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An assignment sets a field to the result of an expression.

Initial Values

In Fuzion, static code analysis ensures that no field is called before an initial value has been assigned to the field.

A program that may access uninitialized fields does not compile:

Immutable fields

By default fields are immutable. This means no value may be assigned to a field except for the assignment of the initial value. In most situations, it is fully sufficient to work with immutable fields.

Imagine you want to write a loop that calculates the sum of all the elements in an array by iterating over the array and adding up the values of all elements in a variable s. The following code does this using an immutable loop index variable:

This code, in effect, creates a new instance of s for each loop iteration. Each of these instances is immutable.

Mutability using mutate Effect

CAVEAT: Using mutable fields has a number of disadvantages, in particular, the field may no longer be used by multiple threads and functions accessing that field become impure, i.e., their result depends not only on the input parameters but also on the current value of the mutable field. This makes analysis of the code hard and prohibits optimizations that would be possible otherwise.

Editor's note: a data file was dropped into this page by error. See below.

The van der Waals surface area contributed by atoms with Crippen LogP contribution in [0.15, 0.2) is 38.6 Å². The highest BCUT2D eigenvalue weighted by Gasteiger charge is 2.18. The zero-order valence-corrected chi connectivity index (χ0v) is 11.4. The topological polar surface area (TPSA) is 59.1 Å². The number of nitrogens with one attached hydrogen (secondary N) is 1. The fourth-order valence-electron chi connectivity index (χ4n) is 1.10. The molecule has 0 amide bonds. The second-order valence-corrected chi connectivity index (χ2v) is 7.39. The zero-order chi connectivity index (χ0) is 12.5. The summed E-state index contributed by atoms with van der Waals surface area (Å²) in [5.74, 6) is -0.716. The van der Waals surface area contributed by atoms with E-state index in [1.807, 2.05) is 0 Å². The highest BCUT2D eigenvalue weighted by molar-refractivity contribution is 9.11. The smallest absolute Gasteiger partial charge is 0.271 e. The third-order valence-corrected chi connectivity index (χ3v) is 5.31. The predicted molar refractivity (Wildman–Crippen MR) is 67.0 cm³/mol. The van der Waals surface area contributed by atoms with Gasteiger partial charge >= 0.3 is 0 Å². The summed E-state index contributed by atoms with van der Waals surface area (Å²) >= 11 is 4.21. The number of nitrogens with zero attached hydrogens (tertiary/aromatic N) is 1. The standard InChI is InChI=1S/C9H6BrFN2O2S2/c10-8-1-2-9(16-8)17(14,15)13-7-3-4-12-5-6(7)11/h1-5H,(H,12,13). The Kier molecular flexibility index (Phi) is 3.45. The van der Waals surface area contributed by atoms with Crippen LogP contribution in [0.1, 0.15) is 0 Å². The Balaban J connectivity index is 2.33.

Mutable fields can be realized in Fuzion using effects, in particular the mutate effect permits repeated modification of a value. A field x that may be mutated using this effect can be created via a call to mut giving the initial value a of the field:

If you analyze this code using the button Effects!, you will see that this code uses the mutate effect.

Once created, the field may be updated to a value b using:

x <- b

To read the field, x.get is currently required (it is planned to add syntax sugar to avoid the need to call .get explicitly). This small code-snippet illustrates this:

A more useful example using a mutable field cn to cache the result of a function call is given here:

The following sections of this tutorial will present techniques to avoid field updates. Using these techniques will enable compiler optimizations that are not possible with mutable fields. Immutable fields will also be a basic prerequisite for Fuzion's safe concurrency model.